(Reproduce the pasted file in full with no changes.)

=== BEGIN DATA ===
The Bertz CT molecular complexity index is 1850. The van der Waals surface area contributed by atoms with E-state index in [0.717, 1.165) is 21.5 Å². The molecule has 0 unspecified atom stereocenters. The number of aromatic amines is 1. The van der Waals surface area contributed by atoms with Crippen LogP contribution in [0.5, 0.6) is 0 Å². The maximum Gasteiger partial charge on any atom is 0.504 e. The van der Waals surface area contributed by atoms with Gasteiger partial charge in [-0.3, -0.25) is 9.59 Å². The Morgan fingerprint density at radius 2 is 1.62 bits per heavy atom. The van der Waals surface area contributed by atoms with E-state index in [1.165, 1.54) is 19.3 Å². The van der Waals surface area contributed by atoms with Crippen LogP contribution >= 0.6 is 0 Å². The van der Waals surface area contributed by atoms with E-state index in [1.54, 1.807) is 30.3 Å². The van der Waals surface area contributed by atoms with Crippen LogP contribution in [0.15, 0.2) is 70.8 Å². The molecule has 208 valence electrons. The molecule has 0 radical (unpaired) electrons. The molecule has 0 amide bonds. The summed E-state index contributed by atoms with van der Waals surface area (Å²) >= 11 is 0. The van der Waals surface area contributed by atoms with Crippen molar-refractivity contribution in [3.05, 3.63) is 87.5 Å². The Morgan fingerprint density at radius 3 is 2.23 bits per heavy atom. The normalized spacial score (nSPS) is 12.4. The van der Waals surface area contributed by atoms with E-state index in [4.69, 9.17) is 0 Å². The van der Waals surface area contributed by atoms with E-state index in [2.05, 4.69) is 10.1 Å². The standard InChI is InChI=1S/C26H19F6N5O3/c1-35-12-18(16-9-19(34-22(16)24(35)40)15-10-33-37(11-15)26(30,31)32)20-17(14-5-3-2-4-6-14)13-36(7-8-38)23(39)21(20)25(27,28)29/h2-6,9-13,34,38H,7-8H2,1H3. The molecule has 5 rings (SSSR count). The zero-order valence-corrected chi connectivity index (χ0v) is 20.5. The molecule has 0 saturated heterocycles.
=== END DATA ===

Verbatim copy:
The Bertz CT molecular complexity index is 1850. The van der Waals surface area contributed by atoms with E-state index in [0.717, 1.165) is 21.5 Å². The molecule has 0 unspecified atom stereocenters. The number of aromatic amines is 1. The van der Waals surface area contributed by atoms with Crippen LogP contribution in [0.5, 0.6) is 0 Å². The maximum Gasteiger partial charge on any atom is 0.504 e. The van der Waals surface area contributed by atoms with Gasteiger partial charge in [-0.3, -0.25) is 9.59 Å². The Morgan fingerprint density at radius 2 is 1.62 bits per heavy atom. The van der Waals surface area contributed by atoms with E-state index in [1.165, 1.54) is 19.3 Å². The van der Waals surface area contributed by atoms with Crippen LogP contribution >= 0.6 is 0 Å². The van der Waals surface area contributed by atoms with E-state index in [1.54, 1.807) is 30.3 Å². The van der Waals surface area contributed by atoms with Crippen LogP contribution in [0.15, 0.2) is 70.8 Å². The molecule has 208 valence electrons. The molecule has 0 radical (unpaired) electrons. The molecule has 0 amide bonds. The summed E-state index contributed by atoms with van der Waals surface area (Å²) >= 11 is 0. The van der Waals surface area contributed by atoms with Crippen molar-refractivity contribution in [3.05, 3.63) is 87.5 Å². The Morgan fingerprint density at radius 3 is 2.23 bits per heavy atom. The normalized spacial score (nSPS) is 12.4. The van der Waals surface area contributed by atoms with E-state index in [4.69, 9.17) is 0 Å². The van der Waals surface area contributed by atoms with E-state index in [2.05, 4.69) is 10.1 Å². The standard InChI is InChI=1S/C26H19F6N5O3/c1-35-12-18(16-9-19(34-22(16)24(35)40)15-10-33-37(11-15)26(30,31)32)20-17(14-5-3-2-4-6-14)13-36(7-8-38)23(39)21(20)25(27,28)29/h2-6,9-13,34,38H,7-8H2,1H3. The molecule has 5 rings (SSSR count). The zero-order valence-corrected chi connectivity index (χ0v) is 20.5. The molecule has 0 saturated heterocycles.